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HONG KONG PROTESTS

Territory is adding HK$19.1b in stimulus as unrest hits economy

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Mr Chan has announced fiscal support measures, led by an increase in the amount of personal income that's tax free.

Hong Kong

HONG Kong's government announced a stimulus package worth more than US$2 billion and said the economy will struggle to post any growth amid the ongoing political unrest.

Gross domestic product (GDP) will expand by between zero and 1 per cent this year, Financial Secretary Paul Chan said on Thursday, revising down the previous forecast of 2 to 3 per cent.

The latest outlook comes as anti-government protests in the city stretch to an 11th week, putting the squeeze on Hong Kong's businesses and tourism.

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GDP contracted in the second quarter from the previous three months, leaving open the prospect of a technical recession.

Mr Chan announced fiscal support measures, led by an increase in the amount of personal income that's tax free, a measure estimated to cost HK$1.84 billion (S$326 million) and benefit 1.4 million people.

The total value of the new measures is worth HK$19.1 billion, Mr Chan added.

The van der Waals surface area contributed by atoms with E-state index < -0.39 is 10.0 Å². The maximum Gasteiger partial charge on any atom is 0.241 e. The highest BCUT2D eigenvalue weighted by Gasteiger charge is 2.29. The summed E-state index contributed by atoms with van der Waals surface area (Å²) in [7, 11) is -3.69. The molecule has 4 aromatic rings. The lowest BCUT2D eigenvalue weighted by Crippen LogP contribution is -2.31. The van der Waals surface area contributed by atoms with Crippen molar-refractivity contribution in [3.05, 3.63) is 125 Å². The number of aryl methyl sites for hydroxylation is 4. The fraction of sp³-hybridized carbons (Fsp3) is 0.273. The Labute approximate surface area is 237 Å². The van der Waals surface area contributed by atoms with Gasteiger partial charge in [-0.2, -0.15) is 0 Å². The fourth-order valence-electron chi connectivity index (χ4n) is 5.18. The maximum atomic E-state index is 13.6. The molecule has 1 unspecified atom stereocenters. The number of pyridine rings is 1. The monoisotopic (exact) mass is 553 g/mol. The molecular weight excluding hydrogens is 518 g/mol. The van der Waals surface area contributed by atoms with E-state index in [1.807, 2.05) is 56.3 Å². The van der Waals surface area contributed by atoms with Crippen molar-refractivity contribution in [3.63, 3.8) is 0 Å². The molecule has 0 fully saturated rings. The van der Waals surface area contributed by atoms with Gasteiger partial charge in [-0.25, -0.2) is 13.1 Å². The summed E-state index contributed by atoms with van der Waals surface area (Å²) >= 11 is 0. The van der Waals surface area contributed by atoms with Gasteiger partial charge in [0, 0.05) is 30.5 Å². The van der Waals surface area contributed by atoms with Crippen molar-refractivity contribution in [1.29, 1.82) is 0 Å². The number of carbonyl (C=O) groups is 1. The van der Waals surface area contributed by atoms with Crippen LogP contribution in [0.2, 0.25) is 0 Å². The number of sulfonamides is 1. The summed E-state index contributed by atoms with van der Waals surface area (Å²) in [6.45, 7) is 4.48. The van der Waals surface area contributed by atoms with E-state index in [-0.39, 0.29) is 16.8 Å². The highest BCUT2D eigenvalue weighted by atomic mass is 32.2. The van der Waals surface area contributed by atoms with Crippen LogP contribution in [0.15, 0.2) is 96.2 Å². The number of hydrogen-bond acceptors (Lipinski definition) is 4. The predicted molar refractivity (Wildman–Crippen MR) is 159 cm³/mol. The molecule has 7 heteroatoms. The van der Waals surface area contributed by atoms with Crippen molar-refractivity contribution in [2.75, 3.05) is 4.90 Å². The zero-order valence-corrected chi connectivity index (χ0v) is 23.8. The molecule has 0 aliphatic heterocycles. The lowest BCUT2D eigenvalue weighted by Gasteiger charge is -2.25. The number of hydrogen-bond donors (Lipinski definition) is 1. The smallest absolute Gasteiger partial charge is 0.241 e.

Among the measures to benefit citizens are an extra payment to social security recipients; a subsidy for kindergarten, primary and secondary students; a month's rent for lower income tenants of government housing; and a one-off electricity charge subsidy worth HK$2,000.

The measures to benefit companies include waiving 27 groups of fees and charges to benefit sectors such as retail, catering and tourism.

There will also be a reduction of rental for short-term tenancies of government land, a new loan guarantee product for smaller companies, and government support to retrain workers affected by the downturn.

Last week, Hong Kong's chief executive Carrie Lam said her government was considering "bold measures" to support the economy, and had earlier compared the headwinds facing the territory to the SARS epidemic or the aftermath of the 2008 global financial crisis.

"The extra budget measures may help relieve pressures of small businesses and households but may not be enough to stimulate spending by much," said Tommy Wu at Oxford Economics in Hong Kong.

"The fiscal multiplier effect in Hong Kong is pretty small so the impact on the economy could be even smaller than what Paul Chan estimated."

Mr Chan is sitting on a fiscal reserve of about HK$1.17 trillion, after recording a budget surplus of HK$68 billion for the 2018-2019 fiscal year, according to data from a June government information document.

The current surplus is less than half the HK$140 billion of in the previous year, and was projected to fall further to HK$16.8 billion for the coming year, Mr Chan said in his budget speech in February.

"Compared with the 2014 Occupy movement, this time the stimulus is of a much larger size. But because the situation is much worse, they will definitely need to push more. " said economist Qian Wan. BLOOMBERG

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